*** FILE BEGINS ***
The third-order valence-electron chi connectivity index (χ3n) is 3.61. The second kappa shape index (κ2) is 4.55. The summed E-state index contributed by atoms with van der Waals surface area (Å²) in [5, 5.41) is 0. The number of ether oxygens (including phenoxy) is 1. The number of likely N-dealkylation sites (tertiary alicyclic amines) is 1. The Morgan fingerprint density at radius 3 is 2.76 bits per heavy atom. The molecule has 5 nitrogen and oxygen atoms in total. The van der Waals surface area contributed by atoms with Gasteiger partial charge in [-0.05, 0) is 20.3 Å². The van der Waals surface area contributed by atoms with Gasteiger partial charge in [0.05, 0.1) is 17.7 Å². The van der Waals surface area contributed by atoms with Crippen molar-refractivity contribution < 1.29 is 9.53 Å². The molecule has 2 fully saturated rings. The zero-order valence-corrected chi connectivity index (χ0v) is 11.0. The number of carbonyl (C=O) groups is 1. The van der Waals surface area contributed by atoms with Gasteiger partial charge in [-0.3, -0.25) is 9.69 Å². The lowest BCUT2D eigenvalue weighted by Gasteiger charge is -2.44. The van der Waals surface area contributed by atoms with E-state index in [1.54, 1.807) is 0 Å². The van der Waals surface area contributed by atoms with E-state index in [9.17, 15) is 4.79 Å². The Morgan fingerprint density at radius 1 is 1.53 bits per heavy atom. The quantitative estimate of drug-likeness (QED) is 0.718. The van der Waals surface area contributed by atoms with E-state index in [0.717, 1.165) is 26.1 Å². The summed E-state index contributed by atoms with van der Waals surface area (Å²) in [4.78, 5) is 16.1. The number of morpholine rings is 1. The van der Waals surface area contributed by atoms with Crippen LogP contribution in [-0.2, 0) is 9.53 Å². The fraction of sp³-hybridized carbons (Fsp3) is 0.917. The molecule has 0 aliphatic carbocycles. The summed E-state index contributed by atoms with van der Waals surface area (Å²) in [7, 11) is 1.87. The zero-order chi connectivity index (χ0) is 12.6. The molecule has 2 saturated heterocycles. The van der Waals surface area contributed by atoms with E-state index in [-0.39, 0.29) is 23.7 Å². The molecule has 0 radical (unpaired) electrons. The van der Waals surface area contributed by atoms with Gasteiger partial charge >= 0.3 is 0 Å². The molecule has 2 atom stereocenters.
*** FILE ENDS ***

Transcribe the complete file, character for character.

The third-order valence-electron chi connectivity index (χ3n) is 3.61. The second kappa shape index (κ2) is 4.55. The summed E-state index contributed by atoms with van der Waals surface area (Å²) in [5, 5.41) is 0. The number of ether oxygens (including phenoxy) is 1. The number of likely N-dealkylation sites (tertiary alicyclic amines) is 1. The Morgan fingerprint density at radius 3 is 2.76 bits per heavy atom. The molecule has 5 nitrogen and oxygen atoms in total. The van der Waals surface area contributed by atoms with Gasteiger partial charge in [-0.05, 0) is 20.3 Å². The van der Waals surface area contributed by atoms with Gasteiger partial charge in [0.05, 0.1) is 17.7 Å². The van der Waals surface area contributed by atoms with Crippen molar-refractivity contribution < 1.29 is 9.53 Å². The molecule has 2 fully saturated rings. The zero-order valence-corrected chi connectivity index (χ0v) is 11.0. The number of carbonyl (C=O) groups is 1. The van der Waals surface area contributed by atoms with Gasteiger partial charge in [-0.3, -0.25) is 9.69 Å². The lowest BCUT2D eigenvalue weighted by Gasteiger charge is -2.44. The van der Waals surface area contributed by atoms with E-state index in [1.54, 1.807) is 0 Å². The van der Waals surface area contributed by atoms with E-state index in [9.17, 15) is 4.79 Å². The Morgan fingerprint density at radius 1 is 1.53 bits per heavy atom. The quantitative estimate of drug-likeness (QED) is 0.718. The van der Waals surface area contributed by atoms with E-state index in [0.717, 1.165) is 26.1 Å². The summed E-state index contributed by atoms with van der Waals surface area (Å²) in [4.78, 5) is 16.1. The number of morpholine rings is 1. The van der Waals surface area contributed by atoms with Crippen LogP contribution in [-0.2, 0) is 9.53 Å². The fraction of sp³-hybridized carbons (Fsp3) is 0.917. The molecule has 0 aliphatic carbocycles. The summed E-state index contributed by atoms with van der Waals surface area (Å²) in [7, 11) is 1.87. The zero-order chi connectivity index (χ0) is 12.6. The molecule has 2 saturated heterocycles. The van der Waals surface area contributed by atoms with E-state index in [-0.39, 0.29) is 23.7 Å². The molecule has 0 radical (unpaired) electrons. The van der Waals surface area contributed by atoms with Gasteiger partial charge >= 0.3 is 0 Å². The molecule has 2 atom stereocenters.